Mania Grade: A
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- Audio Rating: B+
- Video Rating: A-
- Packaging Rating: B+
- Menus Rating: B+
- Extras Rating: A-
- Age Rating: 13 & Up
- Region: 1 - North America
- Released By: AnimEigo
- MSRP: 24.95
- Running time: 87
- Aspect Ratio: 1.33:1
- Disc Resolution: 480i/p (mixed/unknown)
- Disc Encoding: MPEG-2
- Series: Ah! My Goddess
Oh My Goddess Vol. #1
By William Reynolds
February 16, 2002
Release Date: August 14, 2001
Well, here it is -- the Holy Grail for romantic saps who like a mix of magic and realism in their anime. Now that I've made the obligatory Sugar Alert warning, I'm free to go on and call Oh My Goddess one of the all-time great OAV series, and an anime/manga classic. The original manga has been a top seller since 1989, and these five anime episodes have set the stage for a feature film, a TV series (Adventures of the Mini-Goddesses, a "super-deformed" comedy), tons of merchandise of all kinds, and a veritable galaxy of web pages and shrines. The Norse goddess Belldandy (a.k.a. Verthandi) has a whole new crowd of modern-day worshippers in the anime community. Cynics, or those who prefer moodiness, action, or buckets of blood in their anime, may not see what the fuss is about. But for those of us who like to see good people doing good things, or believe nice guys don't always have to finish last, this show is as good as it gets.
Grain of Salt Warning: I'm watching on a pretty low-end setup, so your mileage may vary. The digital remastering is a touch soft here and there, but it's generally very clean and does a fine job of bringing out color, especially in the background paintings. I saw almost no film damage anywhere. This show dates from 1993, so it will never look like it was minted yesterday, but the care taken by the art staff is obvious, and the clarity of DVD makes it easier to enjoy the art even as it points out the show's age. One strange thing: I noticed an ugly white flash at the end of the closing credits for Episode 2. It only lasts about one frame, but it looks like a postproduction glitch, and it's not evident on the VHS release. Hard to believe that no one in a professional editing room would catch this, while Joe Slob At Home (namely, me) could plainly see it in casual viewing.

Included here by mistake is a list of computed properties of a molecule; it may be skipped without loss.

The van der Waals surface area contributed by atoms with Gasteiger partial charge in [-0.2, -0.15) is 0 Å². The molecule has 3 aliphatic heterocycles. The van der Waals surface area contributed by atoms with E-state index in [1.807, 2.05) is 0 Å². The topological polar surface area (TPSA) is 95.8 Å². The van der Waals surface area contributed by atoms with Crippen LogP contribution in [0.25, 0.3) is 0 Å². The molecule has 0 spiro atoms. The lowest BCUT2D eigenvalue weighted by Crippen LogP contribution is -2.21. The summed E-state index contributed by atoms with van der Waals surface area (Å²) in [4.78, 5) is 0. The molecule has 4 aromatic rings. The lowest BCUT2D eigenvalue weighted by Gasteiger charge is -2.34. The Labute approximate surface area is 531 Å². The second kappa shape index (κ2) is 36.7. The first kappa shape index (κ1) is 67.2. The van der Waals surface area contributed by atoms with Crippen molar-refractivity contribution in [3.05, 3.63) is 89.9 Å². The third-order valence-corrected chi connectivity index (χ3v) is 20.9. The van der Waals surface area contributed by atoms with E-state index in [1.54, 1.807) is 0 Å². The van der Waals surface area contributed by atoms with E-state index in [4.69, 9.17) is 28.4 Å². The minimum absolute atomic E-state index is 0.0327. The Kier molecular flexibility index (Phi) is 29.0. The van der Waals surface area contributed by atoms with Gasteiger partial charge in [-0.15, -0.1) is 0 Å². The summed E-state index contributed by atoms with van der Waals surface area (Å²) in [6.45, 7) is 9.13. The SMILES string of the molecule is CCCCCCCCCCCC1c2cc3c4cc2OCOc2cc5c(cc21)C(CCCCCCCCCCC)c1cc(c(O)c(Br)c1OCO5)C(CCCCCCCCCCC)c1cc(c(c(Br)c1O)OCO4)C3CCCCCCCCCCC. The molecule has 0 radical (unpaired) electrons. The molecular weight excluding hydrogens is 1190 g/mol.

While the overall sound is perfectly fine, there are some weird inconsistencies in the audio editing. For one thing, at the end of the first opening credits sequence, the final musical chord sounds like it is abruptly cut off. (Later episodes allow the music to finish properly.) Another oddity occurs at the end of episode 2, going into the closing sequence. There is a cymbal crash that fades out on the final scene -- but then the end of the crash can be clearly heard repeating itself at the very beginning of the credits. Oops! These may be minor things, but I've rarely if ever heard similar glitches on other anime DVDs. Maybe I've been lucky.
The Japanese audio sounds pretty much as it did on the VHS release, only with a little extra refinement and clarity. The music track is still a bit "hot," threatening to cover the seiyuu in a couple of places, but if you're used to the VHS sub release you probably won't notice. The dub actors are more closely miked, but not always to their advantage.
Ooooh, pretty.... The cover is an elegant illustration of our three goddesses, with Belldandy in the foreground. If Belldandy doesn't sell this disc, I don't know what will. The fonts are well chosen, and the main title on the spine is easy to read. The back cover is...pink. Mostly it's taken up by a very detailed (too detailed?) summary of the first three episodes. While this is nice for potential buyers to have, the excessive verbiage means that there's only room for one small illustration on the back cover. Everything else is a big pink rectangle filled with text. I predict you'll be looking at the front whenever possible.